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Hot Pants

Nikka Costa hangs the moon with punchy soul and low-riding trousers

Let's get this out of the way. Bear with us.

People: Please stop talking about Nikka Costa's pants. You sound ridiculous.

We tolerated it at first. Perhaps it deserves mention when a smoldering, five-foot-one soul diva with fire-engine-red hair emerges on the scene and coins a brand-new term: "ass cleavage." Most folks who attempt to wear their pants as low as Ms. Costa's find it impossible to function. Many red-blooded gentlemen who observe Ms. Costa in said pants find functioning equally difficult.

Costa isn't afraid to show cleavage topside or belowdecks.
Costa isn't afraid to show cleavage topside or belowdecks.

Certain slobbering men's magazines (Gear, FHM, et al.) have obsessed about this. Comparisons to plumbers have been made. Har, har.

"I don't really care," Costa remarks on the phone from her tour bus. "You can get all worked up about it, but at the end of the day, whatever. I think it's funny that it's a topic of conversation at all. It's really funny. Women have been talking about breast cleavage or showing their breast cleavage for years and years, and it's not really hype-worthy. Apparently my ass crack is."

Breast cleavage isn't hype-worthy? Discuss.

No -- don't. Enough. Take a cold shower and listen to the damn CD. Everybody Got Their Somethingis her "debut," in a sense, as a rockin', soulful, streetwise, R&B-obsessed hepcat. It's got all the tools for modern pop radio dominance, but with a more gung-ho attitude. She hoots and hollers like a mini-Aretha. She composes herself for a few prom-worthy romantic moments. Meanwhile, a smattering of surly rock breakdowns makes boyfriends feel less guilty and lame for stealing the disc from their girlfriends. Those same moments provide catharsis for the girlfriends upon breaking up with their fool boyfriends.

This is Costa's music. Not to be confused with (or obscured by) Costa's image, some conceptions of which we find objectionable. For instance:

Nikka Costa is just like Sean Lennon.

Nikka Costa is the goddaughter of some chump named Frank Sinatra. This stems from Costa's father being Don Costa, famed composer/arranger for Ol' Blue Eyes, Ol' Jazzercise (Tony Bennett) and Ol' Thunder Thighs (Barbra Streisand). Paul Anka, too.

Young Nikka (born in Tokyo, raised primarily in L.A.) was immediately thrust into a similarly glaring spotlight. She became an international teen rock and roll queen.

This has led to all sorts of "What did you do during your childhood?" moments, including her singing debut (duet with Don Ho, age five) and perhaps her hipster-cred peak (opened for the Police in Chile in front of 300,000 people, age ten).

Her dad died.

She retired at 12.

She followed a guy to Australia. Started a band. Tolerated the uncouth, beer-tossing Australian masses. Released a well-regarded indie disc, Butterfly Rocket. Toured abroad a bit. Played a gig opening for AC/DC.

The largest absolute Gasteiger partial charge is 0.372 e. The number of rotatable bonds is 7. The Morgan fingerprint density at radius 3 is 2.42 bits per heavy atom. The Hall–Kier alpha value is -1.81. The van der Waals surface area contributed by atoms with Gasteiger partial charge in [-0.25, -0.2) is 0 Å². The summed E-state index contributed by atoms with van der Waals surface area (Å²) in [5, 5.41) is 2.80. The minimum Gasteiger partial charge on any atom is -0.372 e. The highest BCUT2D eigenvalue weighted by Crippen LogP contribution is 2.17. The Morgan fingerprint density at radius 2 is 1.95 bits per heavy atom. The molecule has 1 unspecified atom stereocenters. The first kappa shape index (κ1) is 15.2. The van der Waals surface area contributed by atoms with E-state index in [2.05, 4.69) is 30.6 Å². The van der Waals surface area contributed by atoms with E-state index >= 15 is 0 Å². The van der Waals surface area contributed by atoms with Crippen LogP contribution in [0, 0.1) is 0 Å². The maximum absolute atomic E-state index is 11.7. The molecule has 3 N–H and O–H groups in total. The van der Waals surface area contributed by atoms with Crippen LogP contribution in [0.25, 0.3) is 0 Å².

"We supported them in Switzerland in front of 80,000 people in a football stadium," Costa recalls. "In between them and Krokus.

"That was a hard crowd."

AC/DC informed Costa that she had balls. Yes, balls.

Costa returned to the States, triumphant, with a record deal from Cheeba Sound. This, in turn, produced Everybody Got Their Something.

Now back all the way up. Some people hear about the Sinatra connection and assume Costa was handed a music career.

Costa doesn't care what they think.

"It's never been a concern," she says. "Musically, I'm so vastly different from [Don Costa's] stuff, it's only the media that keeps bringing it up -- not even in a comparative way, just a tie-in for a story. [Nonsense!] I think people see that, and I think people don't really care anymore."

Fair enough. Moving on.

Nikka Costa is just like Alanis Morissette.

Perhaps you've noticed the career-path similarity. Morissette, too, began life as a teen queen before dropping out, attaining valuable life experiences and reappearing as a Young Occasionally Fearsome Rock Chick.

Morissette recalls those teen pop years unfavorably. Her new single, "Hands Clean," supposedly recounts an illicit sexual act between her underage self and a morally flexible manager.

Does Costa remember her past pop life with such venom and anger?

No.

"I think it's a choice you make, as far as how you wanna look at your past," she says. "I don't really feel that regretting my past is good for me right now. I don't think it's good to harbor negative feelings. Maybe she had a harder time than me, I don't know."

Go ask Alanis.

Nikka Costa is just like Alicia Keys.

People hear the word "soul" these days and think the wackiest things. Grammy-endorsed folks like Keys and India.Arie and Nelly Furtado wear the label like a pair of ass-cleavage pants.

Let it be known that Costa's a bit harder than that.

She sounds like she could open for AC/DC, actually. Parts of Everybody make this abundantly clear. Costa surfs genres a bit more easily than most -- she recently toured as part of the SnoCore Icicle Ball, rockin' out with a troupe of distinctly hip-hop-flavored acts (Blackalicious, Spearhead, etc.).

"Maybe they wanted a chick," Costa muses.

Nikka Costa is just like Britney Spears.

We'll say one thing: Costa probably has more magazine fashion spreads than all her SnoCore brethren combined. Most press openly doubles as a chance to display her in a revealing outfit. Add to that her Tommy Hilfiger connection -- Everybody's "Like a Feather" appeared in one of Tommy's most successful ad campaigns -- and you're right back where you started, debating the image-versus-music question.

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